Annual Report

50. Estimation of Internal Dose by Blood Analysis for Exposure to Tritium in Various Chemical Forms

Hiroshi Takeda, Kiriko Miyamoto, Shoichi Fuma, Kei Yanagisawa, Nobuyoshi Ishii and Noriko Kuroda

Keywords: tritium, dose estimation, bioassay, blood, urine, rat


Tritium is released mainly as tritiated water (HTO) or as gaseous tritium (HT) from nuclear facilities into the environment. Differing from gaseous tritium, tritiated water easily enters plants and animals and is partly incorporated into their organic constituents. Human exposure to environmental tritium arises in both forms of tritiated water and organic tritium through the ingestion of water and food contaminated with tritium. Various tritiated compounds are produced and used for medical and biological studies. The workers engaged in these industrial and research tasks will be accidentally exposed to these tritiated compounds. To estimate radiation dose from the exposure to tritium, urine bioassay has usually been performed. However, it is not expected to accurately estimate internal doses for the exposure to organic tritium.

The purpose of the present study is to develop a method applicable to internal dose estimation after exposure to tritium in various chemical forms. In rats exposed to tritiated water or some tritiated organic compounds by a single ingestion, the concentrations of total tritium and organically bound tritium (OBT) in blood and in various internal organs were determined at various time intervals after ingestion. The concentrations of total tritium in urine were also periodically determined. The results showed that the concentrations of total tritium in blood were a little higher than those in most internal organs for all tritiated compounds examined in this study. On the other hand, the concentrations of total tritium in urine were usually lower than those in the majority of the internal organs for most of the period after the ingestion, except a very early period after ingestion of tritiated water when the concentration was highest in blood.

When the cumulative doses to blood and internal organs for 100 days after ingestion of various tritiated compounds were compared, the doses to blood were almost the same as the highest doses to internal organs (Table 7). This indicated that blood analysis would be useful to estimate the maximum internal doses after exposure to tritium in various chemical forms. It was also found from the analysis of blood that the concentration ratio of OBT to total tritium in blood could be used to deduce the circumstances of the exposure. The concentration ratios after ingestion of tritiated water were very low, 0.05 on the first day and 1.0 on the 20th day, while the ratios after ingestion of tritiated organic compounds were 0.4 to 1.6 on the first day and 1.3 to 3.3 on the 20th day. Thus, the ratios were dependent on the chemical form of tritium at exposure and on the time interval after the exposure. It was, therefore, suggested that blood analyses might be used not only for estimating the maximum internal doses, but also for inferring the chemical form of tritium at exposure and the elapsed time after exposure. Although these results were obtained from animal experiments, it could be expected that a bioassay method applicable to human exposure from various tritiated compounds could be developed by comparative study of the metabolic turnover rate between humans and rats.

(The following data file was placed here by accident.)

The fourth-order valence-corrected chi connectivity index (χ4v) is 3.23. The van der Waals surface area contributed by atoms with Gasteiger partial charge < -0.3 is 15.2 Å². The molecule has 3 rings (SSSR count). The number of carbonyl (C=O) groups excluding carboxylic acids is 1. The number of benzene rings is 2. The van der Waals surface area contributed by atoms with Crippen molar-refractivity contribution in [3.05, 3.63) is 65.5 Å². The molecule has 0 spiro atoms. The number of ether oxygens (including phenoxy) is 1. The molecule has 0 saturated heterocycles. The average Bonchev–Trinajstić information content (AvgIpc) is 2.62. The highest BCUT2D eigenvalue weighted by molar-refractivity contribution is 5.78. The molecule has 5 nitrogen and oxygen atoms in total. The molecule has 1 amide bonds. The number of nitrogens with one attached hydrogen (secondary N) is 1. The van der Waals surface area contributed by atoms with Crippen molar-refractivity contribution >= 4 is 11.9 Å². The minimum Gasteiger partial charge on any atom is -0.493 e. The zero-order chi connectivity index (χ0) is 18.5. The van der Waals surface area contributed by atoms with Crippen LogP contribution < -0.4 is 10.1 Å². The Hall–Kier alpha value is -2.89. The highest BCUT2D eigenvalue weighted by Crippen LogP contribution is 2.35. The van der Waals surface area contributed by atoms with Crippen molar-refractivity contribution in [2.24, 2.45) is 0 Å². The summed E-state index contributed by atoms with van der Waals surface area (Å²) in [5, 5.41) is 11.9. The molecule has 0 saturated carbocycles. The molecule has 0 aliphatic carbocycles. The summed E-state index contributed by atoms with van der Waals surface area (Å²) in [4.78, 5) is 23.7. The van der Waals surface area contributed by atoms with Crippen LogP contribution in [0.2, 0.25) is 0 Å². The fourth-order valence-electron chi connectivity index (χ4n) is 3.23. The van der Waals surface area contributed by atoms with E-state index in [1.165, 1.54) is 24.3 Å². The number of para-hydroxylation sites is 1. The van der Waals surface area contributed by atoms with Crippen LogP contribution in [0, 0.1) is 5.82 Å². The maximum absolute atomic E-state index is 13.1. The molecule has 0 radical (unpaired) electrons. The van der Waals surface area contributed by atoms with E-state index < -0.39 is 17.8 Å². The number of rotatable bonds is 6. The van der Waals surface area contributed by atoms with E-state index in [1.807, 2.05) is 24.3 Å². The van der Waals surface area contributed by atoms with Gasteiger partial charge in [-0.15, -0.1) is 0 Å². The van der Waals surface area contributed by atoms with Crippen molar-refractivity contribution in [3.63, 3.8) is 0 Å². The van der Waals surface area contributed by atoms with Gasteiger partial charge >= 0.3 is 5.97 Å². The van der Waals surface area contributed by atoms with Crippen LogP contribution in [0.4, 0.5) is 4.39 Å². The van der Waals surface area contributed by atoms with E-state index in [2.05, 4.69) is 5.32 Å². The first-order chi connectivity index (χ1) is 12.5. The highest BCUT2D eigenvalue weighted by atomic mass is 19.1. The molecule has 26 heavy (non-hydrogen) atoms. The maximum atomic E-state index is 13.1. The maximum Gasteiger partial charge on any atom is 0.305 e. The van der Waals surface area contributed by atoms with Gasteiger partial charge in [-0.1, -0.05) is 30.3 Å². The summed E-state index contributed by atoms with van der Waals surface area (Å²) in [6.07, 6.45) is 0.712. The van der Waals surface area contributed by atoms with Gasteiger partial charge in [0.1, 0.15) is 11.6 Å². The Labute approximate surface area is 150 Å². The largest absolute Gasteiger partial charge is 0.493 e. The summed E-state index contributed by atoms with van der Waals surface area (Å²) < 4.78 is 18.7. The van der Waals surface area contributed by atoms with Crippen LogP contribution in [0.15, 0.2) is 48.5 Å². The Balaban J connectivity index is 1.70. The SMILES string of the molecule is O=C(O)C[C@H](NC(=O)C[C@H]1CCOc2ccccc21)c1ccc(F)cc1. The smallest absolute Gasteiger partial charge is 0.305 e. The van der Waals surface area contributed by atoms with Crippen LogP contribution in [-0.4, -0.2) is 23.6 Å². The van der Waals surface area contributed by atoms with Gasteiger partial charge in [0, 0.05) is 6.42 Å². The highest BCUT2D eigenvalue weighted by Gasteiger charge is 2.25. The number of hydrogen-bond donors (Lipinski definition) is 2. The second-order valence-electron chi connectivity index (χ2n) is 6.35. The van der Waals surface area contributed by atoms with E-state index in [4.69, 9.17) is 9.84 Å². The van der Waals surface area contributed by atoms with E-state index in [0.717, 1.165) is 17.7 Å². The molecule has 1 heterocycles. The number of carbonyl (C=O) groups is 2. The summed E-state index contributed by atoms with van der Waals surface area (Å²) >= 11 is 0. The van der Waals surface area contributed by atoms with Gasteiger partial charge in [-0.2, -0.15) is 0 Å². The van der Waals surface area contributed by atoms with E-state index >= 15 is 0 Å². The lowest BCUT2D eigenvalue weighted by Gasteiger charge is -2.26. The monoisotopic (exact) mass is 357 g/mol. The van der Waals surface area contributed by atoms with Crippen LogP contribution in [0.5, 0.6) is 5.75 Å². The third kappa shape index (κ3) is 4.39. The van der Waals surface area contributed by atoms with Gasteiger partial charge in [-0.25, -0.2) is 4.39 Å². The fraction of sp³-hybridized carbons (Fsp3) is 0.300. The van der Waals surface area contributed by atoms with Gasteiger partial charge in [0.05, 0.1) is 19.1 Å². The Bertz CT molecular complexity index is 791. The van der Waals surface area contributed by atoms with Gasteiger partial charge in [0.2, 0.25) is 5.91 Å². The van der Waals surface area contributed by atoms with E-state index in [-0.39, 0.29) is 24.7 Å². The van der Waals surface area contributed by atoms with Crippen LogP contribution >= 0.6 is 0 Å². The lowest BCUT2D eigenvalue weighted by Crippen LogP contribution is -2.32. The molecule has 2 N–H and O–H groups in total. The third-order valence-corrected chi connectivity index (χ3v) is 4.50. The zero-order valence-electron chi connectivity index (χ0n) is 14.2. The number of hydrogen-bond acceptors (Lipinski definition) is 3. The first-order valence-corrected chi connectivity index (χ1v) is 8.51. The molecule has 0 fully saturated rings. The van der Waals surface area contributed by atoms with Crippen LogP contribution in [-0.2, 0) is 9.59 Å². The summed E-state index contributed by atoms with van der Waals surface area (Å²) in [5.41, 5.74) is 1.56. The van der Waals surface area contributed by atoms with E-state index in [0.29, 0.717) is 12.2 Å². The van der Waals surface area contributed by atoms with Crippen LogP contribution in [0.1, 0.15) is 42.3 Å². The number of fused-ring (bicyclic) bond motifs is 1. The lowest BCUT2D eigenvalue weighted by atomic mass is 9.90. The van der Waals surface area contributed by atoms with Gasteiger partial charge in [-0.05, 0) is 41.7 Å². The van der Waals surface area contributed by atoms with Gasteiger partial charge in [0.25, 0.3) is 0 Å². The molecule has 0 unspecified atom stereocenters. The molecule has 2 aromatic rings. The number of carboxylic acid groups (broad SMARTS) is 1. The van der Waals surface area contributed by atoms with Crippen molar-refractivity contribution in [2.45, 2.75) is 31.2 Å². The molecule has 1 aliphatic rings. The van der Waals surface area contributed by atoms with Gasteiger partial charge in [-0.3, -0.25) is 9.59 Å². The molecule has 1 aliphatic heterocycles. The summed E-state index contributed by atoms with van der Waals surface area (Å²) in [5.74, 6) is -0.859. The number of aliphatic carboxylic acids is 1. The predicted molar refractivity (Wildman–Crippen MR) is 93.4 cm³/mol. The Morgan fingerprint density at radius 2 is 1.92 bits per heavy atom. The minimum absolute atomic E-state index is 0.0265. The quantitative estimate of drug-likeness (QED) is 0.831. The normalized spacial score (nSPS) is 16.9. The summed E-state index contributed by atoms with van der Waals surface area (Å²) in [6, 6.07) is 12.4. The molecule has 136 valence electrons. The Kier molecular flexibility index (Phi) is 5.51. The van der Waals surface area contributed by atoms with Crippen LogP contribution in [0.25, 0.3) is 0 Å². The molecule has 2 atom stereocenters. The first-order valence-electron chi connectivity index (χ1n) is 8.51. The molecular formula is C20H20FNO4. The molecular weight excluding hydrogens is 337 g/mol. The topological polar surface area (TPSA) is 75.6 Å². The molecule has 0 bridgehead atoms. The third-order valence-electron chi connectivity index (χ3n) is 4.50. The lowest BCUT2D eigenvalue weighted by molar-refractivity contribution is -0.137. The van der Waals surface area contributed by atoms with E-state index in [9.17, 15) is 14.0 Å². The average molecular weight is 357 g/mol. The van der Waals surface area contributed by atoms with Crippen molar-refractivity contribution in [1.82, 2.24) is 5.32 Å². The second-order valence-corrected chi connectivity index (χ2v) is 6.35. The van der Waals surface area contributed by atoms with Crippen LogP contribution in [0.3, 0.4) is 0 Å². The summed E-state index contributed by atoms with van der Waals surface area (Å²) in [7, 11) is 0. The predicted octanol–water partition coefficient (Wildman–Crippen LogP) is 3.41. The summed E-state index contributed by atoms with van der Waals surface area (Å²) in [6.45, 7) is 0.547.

Table 7. Radiation doses to blood and internal organs of rats for 100 days after a single ingestion of tritiated water or some tritiated organic compounds.
  Cumulative dose (mGy)a for 100 days after a single ingestion
3H-water 3H-leucine 3H-lysine 3H-glycine 3H-glucose 3H-thymidine
Blood
Internal organs
15
12-31
39
21-39
81
39-80
39
24-32
17
14-17
24
16-24
a) : The cumulative doses were calculated assuming that the same amount of radioactivity (37 kBq) per g of body weight was ingested for all the tritiated compounds.


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